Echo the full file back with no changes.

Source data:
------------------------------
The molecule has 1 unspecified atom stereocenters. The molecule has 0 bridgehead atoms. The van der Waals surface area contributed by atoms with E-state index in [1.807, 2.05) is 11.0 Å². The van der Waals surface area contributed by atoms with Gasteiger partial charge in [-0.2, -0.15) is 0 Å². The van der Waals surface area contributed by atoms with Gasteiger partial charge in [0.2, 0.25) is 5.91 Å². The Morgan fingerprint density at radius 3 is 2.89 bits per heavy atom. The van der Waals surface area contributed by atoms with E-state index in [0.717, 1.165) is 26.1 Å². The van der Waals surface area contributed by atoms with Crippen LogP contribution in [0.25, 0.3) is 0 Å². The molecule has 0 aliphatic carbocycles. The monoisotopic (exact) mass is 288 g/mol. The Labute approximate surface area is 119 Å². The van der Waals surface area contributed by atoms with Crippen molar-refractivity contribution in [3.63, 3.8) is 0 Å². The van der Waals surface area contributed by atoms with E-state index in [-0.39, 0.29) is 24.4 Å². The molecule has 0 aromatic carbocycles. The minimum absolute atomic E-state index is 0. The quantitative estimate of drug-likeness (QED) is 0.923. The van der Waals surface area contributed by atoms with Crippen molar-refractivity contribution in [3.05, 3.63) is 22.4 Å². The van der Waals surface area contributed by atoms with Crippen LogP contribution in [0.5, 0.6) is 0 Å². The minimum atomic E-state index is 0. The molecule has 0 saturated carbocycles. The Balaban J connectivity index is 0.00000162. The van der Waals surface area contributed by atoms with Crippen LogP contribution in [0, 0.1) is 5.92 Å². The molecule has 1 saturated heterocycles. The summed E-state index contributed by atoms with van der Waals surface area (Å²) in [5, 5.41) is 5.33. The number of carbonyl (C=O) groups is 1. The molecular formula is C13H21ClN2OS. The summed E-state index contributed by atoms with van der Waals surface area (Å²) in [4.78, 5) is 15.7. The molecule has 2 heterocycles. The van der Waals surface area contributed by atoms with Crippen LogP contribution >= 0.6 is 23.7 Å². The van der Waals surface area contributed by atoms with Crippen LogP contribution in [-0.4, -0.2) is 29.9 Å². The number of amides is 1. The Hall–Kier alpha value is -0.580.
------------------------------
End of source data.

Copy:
The molecule has 1 unspecified atom stereocenters. The molecule has 0 bridgehead atoms. The van der Waals surface area contributed by atoms with E-state index in [1.807, 2.05) is 11.0 Å². The van der Waals surface area contributed by atoms with Gasteiger partial charge in [-0.2, -0.15) is 0 Å². The van der Waals surface area contributed by atoms with Gasteiger partial charge in [0.2, 0.25) is 5.91 Å². The Morgan fingerprint density at radius 3 is 2.89 bits per heavy atom. The van der Waals surface area contributed by atoms with E-state index in [0.717, 1.165) is 26.1 Å². The van der Waals surface area contributed by atoms with Crippen LogP contribution in [0.25, 0.3) is 0 Å². The molecule has 0 aliphatic carbocycles. The monoisotopic (exact) mass is 288 g/mol. The Labute approximate surface area is 119 Å². The van der Waals surface area contributed by atoms with Crippen molar-refractivity contribution in [3.63, 3.8) is 0 Å². The van der Waals surface area contributed by atoms with E-state index in [-0.39, 0.29) is 24.4 Å². The molecule has 0 aromatic carbocycles. The minimum absolute atomic E-state index is 0. The quantitative estimate of drug-likeness (QED) is 0.923. The van der Waals surface area contributed by atoms with Crippen molar-refractivity contribution in [3.05, 3.63) is 22.4 Å². The van der Waals surface area contributed by atoms with Crippen LogP contribution in [0.5, 0.6) is 0 Å². The minimum atomic E-state index is 0. The molecule has 0 saturated carbocycles. The Balaban J connectivity index is 0.00000162. The van der Waals surface area contributed by atoms with Crippen LogP contribution in [0, 0.1) is 5.92 Å². The molecule has 1 saturated heterocycles. The summed E-state index contributed by atoms with van der Waals surface area (Å²) in [5, 5.41) is 5.33. The number of carbonyl (C=O) groups is 1. The molecular formula is C13H21ClN2OS. The summed E-state index contributed by atoms with van der Waals surface area (Å²) in [4.78, 5) is 15.7. The molecule has 2 heterocycles. The van der Waals surface area contributed by atoms with Crippen LogP contribution >= 0.6 is 23.7 Å². The van der Waals surface area contributed by atoms with Crippen LogP contribution in [-0.4, -0.2) is 29.9 Å². The number of amides is 1. The Hall–Kier alpha value is -0.580.